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Celebrating a decade of GSI/GRI polyolefin specs

June 1st, 2008 / By: / Specifications, Updates

From the very beginning of the GSI/ GRI consortium in 1986, it was recognized that specific focus groups were the way to initiate individual programs and documents. After a draft document is eventually established within a group, the entire membership is then brought into the activity for modification and eventual agreement. This approach has worked well over the years. At a Sept. 16, 1993, meeting in Philadelphia, the issue of crafting GRI specifications was seriously discussed among a combined group of resin producers and geomembrane manufacturers. The status of geomembrane specifications at that time were:

  • The only generic geomembrane specifications were from the National Sanitation Foundation (NSF).
  • The values were minimal, particularly those related to geomembrane durability.
  • Many withdrawn and unavailable geomembranes were included.
  • Many new geomembrane types were available but not included.
  • Regulators were apprehensive with the continued use of these specifications.
  • Consultants and specifiers would support a credible alternative effort.

At a Dec. 23, 1993, meeting in San Diego, a high-density polyethylene (HDPE) specification was targeted, beginning with the development of the required durability methods and criteria. This was followed by 2 years of research primarily on stress cracking and oxidative induction time (OIT) testing after oven aging and ultraviolet exposure. The work was supported by the U. S. EPA and by membership fees, and was primarily done by Grace Hsuan at GRI’s lab at Drexel University.

At a Dec. 13, 1995, meeting in Philadelphia, work began in earnest on template specification development for HDPE, followed a few years later by very flexible polyethylene (VFPE), and then still later by flexible polypropylene (fPP) geomembranes. This decision brought in all of the resin producers and geomembrane manufacturers to help craft the necessary physical, mechanical, and durability property values for the new specifications. Those involved at the time were:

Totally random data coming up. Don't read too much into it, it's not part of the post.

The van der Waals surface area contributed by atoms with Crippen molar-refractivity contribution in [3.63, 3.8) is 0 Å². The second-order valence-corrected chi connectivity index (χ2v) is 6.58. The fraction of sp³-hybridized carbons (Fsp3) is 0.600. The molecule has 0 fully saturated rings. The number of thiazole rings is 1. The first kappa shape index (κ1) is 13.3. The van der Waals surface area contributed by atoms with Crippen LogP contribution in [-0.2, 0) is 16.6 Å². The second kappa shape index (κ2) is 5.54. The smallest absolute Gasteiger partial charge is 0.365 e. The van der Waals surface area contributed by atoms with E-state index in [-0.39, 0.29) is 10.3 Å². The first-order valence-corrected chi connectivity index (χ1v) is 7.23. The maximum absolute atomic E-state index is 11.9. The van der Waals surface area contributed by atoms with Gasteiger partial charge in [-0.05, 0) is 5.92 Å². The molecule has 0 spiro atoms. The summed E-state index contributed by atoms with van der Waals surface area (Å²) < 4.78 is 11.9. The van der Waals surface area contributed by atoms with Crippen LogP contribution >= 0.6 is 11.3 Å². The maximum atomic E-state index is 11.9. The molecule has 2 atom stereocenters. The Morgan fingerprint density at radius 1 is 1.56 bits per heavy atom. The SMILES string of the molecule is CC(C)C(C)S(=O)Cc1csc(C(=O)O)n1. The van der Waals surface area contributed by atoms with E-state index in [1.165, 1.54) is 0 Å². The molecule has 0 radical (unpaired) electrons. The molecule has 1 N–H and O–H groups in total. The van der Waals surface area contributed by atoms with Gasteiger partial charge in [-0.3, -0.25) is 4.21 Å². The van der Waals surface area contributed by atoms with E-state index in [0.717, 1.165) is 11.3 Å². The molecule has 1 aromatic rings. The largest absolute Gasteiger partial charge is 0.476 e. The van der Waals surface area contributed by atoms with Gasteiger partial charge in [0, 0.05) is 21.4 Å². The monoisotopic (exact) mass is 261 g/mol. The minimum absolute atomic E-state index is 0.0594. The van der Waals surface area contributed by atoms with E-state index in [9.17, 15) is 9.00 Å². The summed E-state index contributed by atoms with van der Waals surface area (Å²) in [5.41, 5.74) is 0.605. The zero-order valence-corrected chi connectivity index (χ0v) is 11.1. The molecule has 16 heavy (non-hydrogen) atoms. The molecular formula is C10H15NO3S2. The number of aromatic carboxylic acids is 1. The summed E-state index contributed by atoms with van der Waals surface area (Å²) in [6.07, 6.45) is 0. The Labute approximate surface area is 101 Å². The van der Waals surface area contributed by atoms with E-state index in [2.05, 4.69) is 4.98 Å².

Resin producers: Phillips–Rex Bobsein, Novacor–Nolan Edmonds, Solvay–Phil Dunaway, Mobil–Frank Nagy, Quantum– Adel Haddad, Chevron–Pam Maeger

Geomembrane manufacturers: GSE– Fred Struve/Bill Walling, NSC–Gary Kolbasuk/George Zagorski, PolyFlex– Jim Nobert/George Yazdani, Serrot–Bob Otto, S. D. Ent.–Dave Eakin

Following this meeting, intense HDPE testing was performed by all of these organizations in assessing the stress cracking performance of their materials via the new ASTM D5397 notched constant tensile load (NCTL) test developed and pushed through ASTM by Grace Hsuan. (The test method subsequently won a Heritage Award by ASTM.)

In addition, the standard and highpressure OIT initial values and subsequently after oven aging and ultraviolet fluorescent exposure were major durability items worked on by all. Note that both stress cracking and OIT performance are largely resin and additive related, thus the large group of resin producers was extremely active, and to a slightly lesser extent, the geomembrane manufacturers also. Simultaneous with the durability criteria development was the physical and mechanical property development. Here the geomembrane manufacturers played the major role, as did George Koerner, in evaluating and homogenizing the data into a single set of acceptable values.

After 3 meetings and countless telephone calls among the parties involved, the HDPE specification tables were completed. Text was then added and agreed upon by the 2 focus groups. The complete draft specification was sent to the general membership for comments, and there were many. The focus groups then assessed these comments and agreed to the final specification. It was launched June 17, 1997, under the title: